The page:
Happy Reggae, Southern Humboldt!
Reggae on the River, know colloquially just as Reggae, turns 33 this coming weekend as people prepare to flock to French’s Camp for four days of irie vibes and celebrating reggae culture. This year, the festival will bring more than 30 musical acts and 60 vendors to the campground near Cooks Valley at the border of Humboldt and Mendocino counties.
“It’s inseparably tied to our community,” Mateel Community Center general manager Justin Crellin said about the event and Southern Humboldt. “On top of that it’s a great party!”
The event is put on annually by the Mateel. In years past 5,500 people have attended Reggae as well as 2,500 volunteers, vendors and artists, he said.
“It’s our biggest fundraiser for the Mateel Community Center and one of the largest in events in Humboldt County, definitely in Southern Humboldt,” Crellin said.
“The 2017 Reggae on the River artist lineup draws from the wellspring of reggae’s greatest songwriters, singers and musicians from around the globe offering something for every Reggae lover. Artists that have shaped the music since its origins in Jamaica, those that make rare U.S. appearances, groups that are part of the expansive global family of reggae and world musicians are all part of this year’s roster,” a Mateel Community Center news release states.
Crellin said he is excited for the great line up the Mateel staff were able to attract this year.
“One of the things we really strive for is diversity. So we try to represent where reggae culture is,” Crellin said.
This year, event organizers have covered the diverse sub-genres of reggae by having reggae influenced by electronic music on Thursday night, dancehall on Friday, California roots on Saturday and traditional roots reggae on Sunday, he said.
“We were really excited to look at each night and communicate that diversity of style in the reggae genre,” he said.
The event has roots in 1984 when the Mateel was located in Garberville but burned down, Crellin said. Mateel staff and volunteers decided to put on a reggae festival to fund a new community center and the French’s Camp property owner offered his land for use.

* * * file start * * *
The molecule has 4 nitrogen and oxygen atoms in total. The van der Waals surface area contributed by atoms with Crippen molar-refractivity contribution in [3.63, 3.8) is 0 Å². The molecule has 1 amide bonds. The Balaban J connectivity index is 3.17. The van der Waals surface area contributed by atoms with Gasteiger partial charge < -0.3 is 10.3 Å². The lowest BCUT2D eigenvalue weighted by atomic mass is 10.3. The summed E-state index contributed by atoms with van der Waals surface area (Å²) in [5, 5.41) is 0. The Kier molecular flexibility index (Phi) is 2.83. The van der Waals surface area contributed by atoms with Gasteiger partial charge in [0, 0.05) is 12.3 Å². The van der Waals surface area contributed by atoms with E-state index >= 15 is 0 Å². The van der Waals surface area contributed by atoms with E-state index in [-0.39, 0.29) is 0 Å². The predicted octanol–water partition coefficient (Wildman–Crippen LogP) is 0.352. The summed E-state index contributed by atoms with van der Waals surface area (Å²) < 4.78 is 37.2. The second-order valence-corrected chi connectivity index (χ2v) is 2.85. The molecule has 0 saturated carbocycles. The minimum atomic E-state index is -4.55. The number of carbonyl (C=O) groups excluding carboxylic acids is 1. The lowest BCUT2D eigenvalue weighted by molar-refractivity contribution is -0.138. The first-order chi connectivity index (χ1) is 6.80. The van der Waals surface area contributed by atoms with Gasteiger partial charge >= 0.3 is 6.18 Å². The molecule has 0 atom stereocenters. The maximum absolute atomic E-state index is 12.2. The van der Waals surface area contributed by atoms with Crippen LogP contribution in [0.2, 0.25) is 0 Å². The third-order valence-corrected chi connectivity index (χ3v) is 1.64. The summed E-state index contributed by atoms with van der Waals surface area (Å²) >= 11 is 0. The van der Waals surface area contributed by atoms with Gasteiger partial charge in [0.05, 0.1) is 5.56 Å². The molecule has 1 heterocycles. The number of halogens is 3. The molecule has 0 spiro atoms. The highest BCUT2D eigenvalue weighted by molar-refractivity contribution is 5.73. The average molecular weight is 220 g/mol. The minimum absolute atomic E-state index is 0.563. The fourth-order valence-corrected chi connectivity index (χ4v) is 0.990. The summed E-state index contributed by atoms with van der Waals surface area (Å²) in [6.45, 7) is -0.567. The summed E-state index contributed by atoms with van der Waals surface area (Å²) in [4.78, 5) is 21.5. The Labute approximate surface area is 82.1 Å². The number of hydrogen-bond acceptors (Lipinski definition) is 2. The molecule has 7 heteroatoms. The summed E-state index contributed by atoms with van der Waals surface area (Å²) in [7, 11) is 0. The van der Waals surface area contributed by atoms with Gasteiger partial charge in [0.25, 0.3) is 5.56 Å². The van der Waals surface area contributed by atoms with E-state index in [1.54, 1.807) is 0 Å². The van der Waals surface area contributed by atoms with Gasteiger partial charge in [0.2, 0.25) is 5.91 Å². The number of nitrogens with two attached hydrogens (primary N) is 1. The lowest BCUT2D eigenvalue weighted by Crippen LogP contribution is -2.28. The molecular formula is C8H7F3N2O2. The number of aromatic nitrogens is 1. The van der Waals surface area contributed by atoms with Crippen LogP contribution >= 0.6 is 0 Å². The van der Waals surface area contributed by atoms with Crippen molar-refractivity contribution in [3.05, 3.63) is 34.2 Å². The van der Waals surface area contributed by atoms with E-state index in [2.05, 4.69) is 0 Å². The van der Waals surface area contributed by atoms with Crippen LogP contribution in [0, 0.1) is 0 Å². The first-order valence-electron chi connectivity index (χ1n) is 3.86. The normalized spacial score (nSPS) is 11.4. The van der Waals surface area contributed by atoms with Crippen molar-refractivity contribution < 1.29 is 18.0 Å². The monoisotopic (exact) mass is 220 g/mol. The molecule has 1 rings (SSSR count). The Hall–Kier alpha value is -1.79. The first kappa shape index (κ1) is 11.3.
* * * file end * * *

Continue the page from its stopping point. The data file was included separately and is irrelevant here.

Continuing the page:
“I believe French’s Camp is part of the mystique of Reggae on the River,” Crellin said of the campground that can’t be accessed year round and doesn’t host any other music festivals.
He said the year after the first Reggae on the River brought in rock and roll music also but the third year it was decided it would be a strictly reggae festival.
“It just took off,” Crellin said. “I believe it was the first reggae festival in the U.S. and is the longest running in the U.S.”
The Southern Humboldt Chamber of Commerce is sponsoring the event, the chamber’s past interim executive director Kelli Parker said.
“I used to serve in the dread-med, the medical tent, years ago,” she said.
Parker said Reggae took off fast and has continued to grow through the generations.
“I think it resonated with so many families here,” she said about why its popularity has continued to grow.
Crellin said Reggae is the biggest fundraiser of the year for the Mateel, even calling it the community center’s “lifeblood,” but it also serves a greater cause. In 2015 the Mateel Community Center created Tools For Change to collect and distribute new and used tools to rural villages of Burkina Faso in West Africa, he said.
“It’s our third year of partnering with them,” Crellin said.
This year if Reggae attendees bring tools they will be collected and sent to the village of Zao in Burkina Faso.
More information can be found and tickets can be purchased at reggaeontheriver.com.
Hunter Cresswell can be reached at 707-441-0506.